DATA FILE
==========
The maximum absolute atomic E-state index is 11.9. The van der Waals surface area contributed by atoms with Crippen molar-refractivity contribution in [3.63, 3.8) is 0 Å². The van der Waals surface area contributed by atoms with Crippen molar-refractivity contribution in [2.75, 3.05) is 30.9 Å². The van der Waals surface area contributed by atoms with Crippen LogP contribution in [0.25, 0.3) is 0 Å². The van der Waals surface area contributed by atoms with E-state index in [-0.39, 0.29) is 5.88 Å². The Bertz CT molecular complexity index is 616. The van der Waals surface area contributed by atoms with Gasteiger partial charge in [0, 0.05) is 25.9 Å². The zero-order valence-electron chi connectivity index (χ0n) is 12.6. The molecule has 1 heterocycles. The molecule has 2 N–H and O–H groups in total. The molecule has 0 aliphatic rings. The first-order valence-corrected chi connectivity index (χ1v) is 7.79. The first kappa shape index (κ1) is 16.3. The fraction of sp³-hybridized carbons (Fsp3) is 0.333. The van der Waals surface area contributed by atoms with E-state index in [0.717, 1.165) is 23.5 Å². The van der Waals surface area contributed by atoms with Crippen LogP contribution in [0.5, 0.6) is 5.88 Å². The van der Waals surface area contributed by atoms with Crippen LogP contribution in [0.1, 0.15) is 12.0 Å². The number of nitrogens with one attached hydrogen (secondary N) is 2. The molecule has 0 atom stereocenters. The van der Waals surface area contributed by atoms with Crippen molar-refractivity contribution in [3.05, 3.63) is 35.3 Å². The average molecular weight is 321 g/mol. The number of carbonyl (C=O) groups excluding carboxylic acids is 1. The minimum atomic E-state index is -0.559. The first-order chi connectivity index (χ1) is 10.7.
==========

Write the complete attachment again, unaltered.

The maximum absolute atomic E-state index is 11.9. The van der Waals surface area contributed by atoms with Crippen molar-refractivity contribution in [3.63, 3.8) is 0 Å². The van der Waals surface area contributed by atoms with Crippen molar-refractivity contribution in [2.75, 3.05) is 30.9 Å². The van der Waals surface area contributed by atoms with Crippen LogP contribution in [0.25, 0.3) is 0 Å². The van der Waals surface area contributed by atoms with E-state index in [-0.39, 0.29) is 5.88 Å². The Bertz CT molecular complexity index is 616. The van der Waals surface area contributed by atoms with Gasteiger partial charge in [0, 0.05) is 25.9 Å². The zero-order valence-electron chi connectivity index (χ0n) is 12.6. The molecule has 1 heterocycles. The molecule has 2 N–H and O–H groups in total. The molecule has 0 aliphatic rings. The first-order valence-corrected chi connectivity index (χ1v) is 7.79. The first kappa shape index (κ1) is 16.3. The fraction of sp³-hybridized carbons (Fsp3) is 0.333. The van der Waals surface area contributed by atoms with E-state index in [0.717, 1.165) is 23.5 Å². The van der Waals surface area contributed by atoms with Crippen LogP contribution in [0.5, 0.6) is 5.88 Å². The van der Waals surface area contributed by atoms with Crippen LogP contribution in [0.1, 0.15) is 12.0 Å². The number of nitrogens with one attached hydrogen (secondary N) is 2. The molecule has 0 atom stereocenters. The van der Waals surface area contributed by atoms with Crippen molar-refractivity contribution in [3.05, 3.63) is 35.3 Å². The average molecular weight is 321 g/mol. The number of carbonyl (C=O) groups excluding carboxylic acids is 1. The minimum atomic E-state index is -0.559. The first-order chi connectivity index (χ1) is 10.7.